Theatre Vocabulary

January 18, 2018 | Author: Anonymous | Category: Arts & Humanities, Performing Arts, Drama
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Theatre Vocabulary

Drama  The dramatic tradition which began with primitive people nearly 3000 years ago.  Comes from a Greek word meaning “to act” or “to do.”

 A story written to be played out on stage.

Theatre  The writing or performing of plays or other dramatic works, as well as the formal study of the art form.

Theatre arts  The term that covers all parts of training or instruction in the field.

Theater  A building or structure where plays are performed.

Actor  A person playing a character role.

Ensemble  A group of people working together

Acting  An actor’s assumed behavior for the purpose of projecting a character to an audience.

Character  The personality an actor portrays in a scene or play that is different from his or her own personality.

Play  A story in dialogue form to be acted out by actors before a live audience.

Dramatic Structure  The special literary style in which plays are written.

Dialogue  The conversation between actors on the stage.

Script  A written copy of the play or dramatic work.

Stage Directions  Additional information or instructions provided by the playwright, or author of the play.

Player-Audience Relationship  The special interactive and “live” relationship that exists between the performers and the audience.

Evaluation  A judgment about your strengths and weaknesses.

Performance Evaluation  An evaluation of a performance given before an audience.

Critique  Opinions and comments based on specific criteria.

Types of Stages  Proscenium Stage – The most common stage in educational theatre. A proscenium stage is a four-sided stage built like a box with one side cut away, enabling the audience to view the production as if it were in a picture frame.  Arena Stage – A stage constructed so that the audience can sit on all sides of the production. Staging of this type is also known as “central stage” or “theatre-in-the-round.”  Thrust Stage – A stage that extends, or projects, into the seating area of the audience.  Flexible Staging – When a performance space does not fit into one of the three basic shapes or categories.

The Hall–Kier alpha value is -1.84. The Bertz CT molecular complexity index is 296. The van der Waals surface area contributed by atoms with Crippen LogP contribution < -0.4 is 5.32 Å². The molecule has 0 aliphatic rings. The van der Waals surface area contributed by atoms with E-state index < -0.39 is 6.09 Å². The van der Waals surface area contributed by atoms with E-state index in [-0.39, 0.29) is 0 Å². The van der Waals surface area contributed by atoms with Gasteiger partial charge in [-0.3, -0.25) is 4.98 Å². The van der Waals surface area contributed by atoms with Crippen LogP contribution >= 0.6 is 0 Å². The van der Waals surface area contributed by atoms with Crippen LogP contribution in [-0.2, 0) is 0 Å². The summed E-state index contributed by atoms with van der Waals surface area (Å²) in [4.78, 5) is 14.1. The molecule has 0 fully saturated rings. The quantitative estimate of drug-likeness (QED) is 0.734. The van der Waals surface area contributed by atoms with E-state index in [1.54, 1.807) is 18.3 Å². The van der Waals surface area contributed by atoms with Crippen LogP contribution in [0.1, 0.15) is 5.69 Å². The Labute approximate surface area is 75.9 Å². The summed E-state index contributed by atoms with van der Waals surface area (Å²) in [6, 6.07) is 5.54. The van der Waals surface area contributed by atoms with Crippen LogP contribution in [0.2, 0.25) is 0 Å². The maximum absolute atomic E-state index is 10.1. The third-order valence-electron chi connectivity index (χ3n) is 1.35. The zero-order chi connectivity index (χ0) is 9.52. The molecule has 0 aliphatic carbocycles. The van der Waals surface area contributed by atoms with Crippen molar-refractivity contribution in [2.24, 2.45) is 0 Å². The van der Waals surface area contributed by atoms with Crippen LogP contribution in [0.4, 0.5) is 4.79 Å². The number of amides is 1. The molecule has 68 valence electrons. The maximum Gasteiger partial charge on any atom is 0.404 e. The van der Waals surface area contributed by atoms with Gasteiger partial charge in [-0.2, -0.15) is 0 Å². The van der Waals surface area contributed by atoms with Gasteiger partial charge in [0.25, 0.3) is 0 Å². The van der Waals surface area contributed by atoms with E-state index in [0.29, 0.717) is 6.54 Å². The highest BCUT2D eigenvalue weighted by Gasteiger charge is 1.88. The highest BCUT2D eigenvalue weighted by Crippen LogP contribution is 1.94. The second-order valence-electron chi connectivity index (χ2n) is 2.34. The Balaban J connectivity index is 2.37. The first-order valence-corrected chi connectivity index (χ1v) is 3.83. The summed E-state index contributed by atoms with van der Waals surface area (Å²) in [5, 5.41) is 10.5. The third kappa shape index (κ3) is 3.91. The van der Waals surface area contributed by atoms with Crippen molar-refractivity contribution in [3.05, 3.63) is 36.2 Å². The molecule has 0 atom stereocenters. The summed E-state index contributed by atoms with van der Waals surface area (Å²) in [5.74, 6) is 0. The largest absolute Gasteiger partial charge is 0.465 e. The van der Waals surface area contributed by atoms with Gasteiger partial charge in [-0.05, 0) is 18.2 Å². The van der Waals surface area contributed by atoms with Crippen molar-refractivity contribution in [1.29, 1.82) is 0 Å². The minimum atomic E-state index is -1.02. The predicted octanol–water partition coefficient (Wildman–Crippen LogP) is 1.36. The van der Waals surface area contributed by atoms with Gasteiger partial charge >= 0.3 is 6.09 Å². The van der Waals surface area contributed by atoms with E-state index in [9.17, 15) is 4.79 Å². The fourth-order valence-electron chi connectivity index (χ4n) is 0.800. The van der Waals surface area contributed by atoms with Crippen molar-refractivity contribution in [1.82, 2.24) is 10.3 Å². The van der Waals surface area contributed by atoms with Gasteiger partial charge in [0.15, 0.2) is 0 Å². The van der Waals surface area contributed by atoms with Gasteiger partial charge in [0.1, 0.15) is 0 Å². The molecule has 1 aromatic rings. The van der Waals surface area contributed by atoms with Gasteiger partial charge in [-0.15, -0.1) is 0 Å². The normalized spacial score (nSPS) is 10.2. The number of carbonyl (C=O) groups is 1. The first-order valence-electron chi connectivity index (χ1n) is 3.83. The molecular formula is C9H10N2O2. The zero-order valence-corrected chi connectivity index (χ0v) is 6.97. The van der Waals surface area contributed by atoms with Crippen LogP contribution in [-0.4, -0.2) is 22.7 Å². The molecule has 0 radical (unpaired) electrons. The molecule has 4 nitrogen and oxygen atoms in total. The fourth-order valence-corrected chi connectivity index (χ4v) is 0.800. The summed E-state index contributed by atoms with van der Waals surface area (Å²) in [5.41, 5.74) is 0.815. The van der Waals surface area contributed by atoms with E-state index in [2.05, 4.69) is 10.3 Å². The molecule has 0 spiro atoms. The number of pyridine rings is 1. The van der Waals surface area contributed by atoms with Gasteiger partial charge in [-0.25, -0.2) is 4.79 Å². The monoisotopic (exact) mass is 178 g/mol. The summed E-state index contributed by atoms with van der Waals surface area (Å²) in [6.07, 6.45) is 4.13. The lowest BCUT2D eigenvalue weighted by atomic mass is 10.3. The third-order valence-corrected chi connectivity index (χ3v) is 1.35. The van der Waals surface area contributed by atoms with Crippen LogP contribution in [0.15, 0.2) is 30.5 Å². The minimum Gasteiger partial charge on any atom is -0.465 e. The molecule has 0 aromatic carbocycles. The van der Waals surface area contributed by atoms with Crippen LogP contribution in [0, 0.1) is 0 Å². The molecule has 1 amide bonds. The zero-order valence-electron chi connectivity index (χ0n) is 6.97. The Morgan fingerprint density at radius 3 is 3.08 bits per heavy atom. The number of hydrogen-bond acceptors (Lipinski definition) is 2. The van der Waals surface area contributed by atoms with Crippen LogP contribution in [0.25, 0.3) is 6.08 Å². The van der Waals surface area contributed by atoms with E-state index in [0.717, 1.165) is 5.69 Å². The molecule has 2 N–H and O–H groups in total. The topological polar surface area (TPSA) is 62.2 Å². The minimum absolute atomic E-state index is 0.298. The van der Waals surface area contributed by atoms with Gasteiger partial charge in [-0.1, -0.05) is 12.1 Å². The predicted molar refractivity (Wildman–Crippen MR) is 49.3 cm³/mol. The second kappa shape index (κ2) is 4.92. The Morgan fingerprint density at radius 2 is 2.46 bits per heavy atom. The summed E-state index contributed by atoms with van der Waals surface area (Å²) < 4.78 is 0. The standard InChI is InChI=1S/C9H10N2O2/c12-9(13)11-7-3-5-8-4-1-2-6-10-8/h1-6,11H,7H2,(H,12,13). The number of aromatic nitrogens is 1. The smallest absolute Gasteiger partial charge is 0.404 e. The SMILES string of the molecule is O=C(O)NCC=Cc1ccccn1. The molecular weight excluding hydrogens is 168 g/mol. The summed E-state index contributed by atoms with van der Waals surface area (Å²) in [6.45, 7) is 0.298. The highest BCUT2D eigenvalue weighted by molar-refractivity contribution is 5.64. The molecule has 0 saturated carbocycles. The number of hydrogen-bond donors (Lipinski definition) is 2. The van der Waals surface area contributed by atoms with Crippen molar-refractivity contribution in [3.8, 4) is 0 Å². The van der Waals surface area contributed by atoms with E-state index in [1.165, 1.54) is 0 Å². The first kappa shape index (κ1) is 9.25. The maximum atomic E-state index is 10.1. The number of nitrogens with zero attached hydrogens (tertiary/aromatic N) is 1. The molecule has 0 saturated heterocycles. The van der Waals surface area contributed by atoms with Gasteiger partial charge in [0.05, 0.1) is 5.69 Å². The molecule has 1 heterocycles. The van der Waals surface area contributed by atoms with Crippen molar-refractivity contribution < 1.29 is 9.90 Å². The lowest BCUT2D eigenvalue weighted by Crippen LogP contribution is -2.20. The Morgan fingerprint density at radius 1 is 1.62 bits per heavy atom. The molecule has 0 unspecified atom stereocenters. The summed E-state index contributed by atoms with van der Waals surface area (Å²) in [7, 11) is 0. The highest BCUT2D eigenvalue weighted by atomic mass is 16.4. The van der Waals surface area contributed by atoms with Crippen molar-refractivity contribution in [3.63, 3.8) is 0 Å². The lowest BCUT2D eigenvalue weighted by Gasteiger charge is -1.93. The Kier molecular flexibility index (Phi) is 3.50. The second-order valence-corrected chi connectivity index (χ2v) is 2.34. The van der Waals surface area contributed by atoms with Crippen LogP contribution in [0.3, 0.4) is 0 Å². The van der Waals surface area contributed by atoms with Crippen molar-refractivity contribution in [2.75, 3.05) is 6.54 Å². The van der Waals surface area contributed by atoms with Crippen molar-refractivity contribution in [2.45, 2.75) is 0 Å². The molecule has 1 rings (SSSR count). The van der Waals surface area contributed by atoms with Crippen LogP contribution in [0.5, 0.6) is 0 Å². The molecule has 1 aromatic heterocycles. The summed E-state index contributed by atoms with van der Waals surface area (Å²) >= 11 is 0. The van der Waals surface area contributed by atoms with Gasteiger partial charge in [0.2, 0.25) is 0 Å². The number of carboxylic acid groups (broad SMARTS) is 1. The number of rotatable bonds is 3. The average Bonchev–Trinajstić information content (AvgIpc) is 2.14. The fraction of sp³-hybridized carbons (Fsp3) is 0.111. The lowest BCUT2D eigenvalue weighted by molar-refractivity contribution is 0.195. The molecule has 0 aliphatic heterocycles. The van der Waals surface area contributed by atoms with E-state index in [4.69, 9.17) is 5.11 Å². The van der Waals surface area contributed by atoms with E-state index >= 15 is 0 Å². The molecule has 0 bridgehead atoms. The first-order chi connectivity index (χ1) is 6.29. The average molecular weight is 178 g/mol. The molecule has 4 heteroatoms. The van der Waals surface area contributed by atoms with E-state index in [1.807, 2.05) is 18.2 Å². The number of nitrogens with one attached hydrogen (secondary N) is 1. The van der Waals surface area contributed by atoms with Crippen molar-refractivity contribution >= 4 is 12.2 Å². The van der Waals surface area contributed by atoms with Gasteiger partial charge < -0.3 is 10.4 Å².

Proscenium Stage Terms  Stage – the area where the actors perform.  Grand Drape – the draperies covering the proscenium opening, separating the audience from the stage.

 Wings – offstage spaces to the sides of the acting area.  Apron – the part of the stage extending past the proscenium arch towards the audience.  Proscenium Arch – the frame that surrounds the opening of the stage.

Stage Terminology  The Performance Space  Onstage – Anything within the stage setting and visible to the audience.  Offstage – Anything beyond the stage setting and not visible to the audience.  House/Out Front – The area of the performance space where the audience sits.  Backstage – The areas behind the stage and not seen by the audience. These could include any storage rooms, rehearsal rooms, and dressing rooms.

Stage Positions & Arrangement  Blocking – Planning and working out the movements and stage grouping for a production.

 Acting Areas – nine divisions of the stage floor, used by directors when moving actors or placing furniture or scenery.  Stage Picture – a visually appealing and meaningful arrangement of performers, props, and scenery on stage.

Stage Directions  Downstage (D) – the area of the stage closest to the audience.  Upstage (U) – the area of the stage towards the back, away from the audience.  Stage Right (R), Center Stage (C), and Stage Left (L) are always given as if the actor were standing on the stage, facing the audience.

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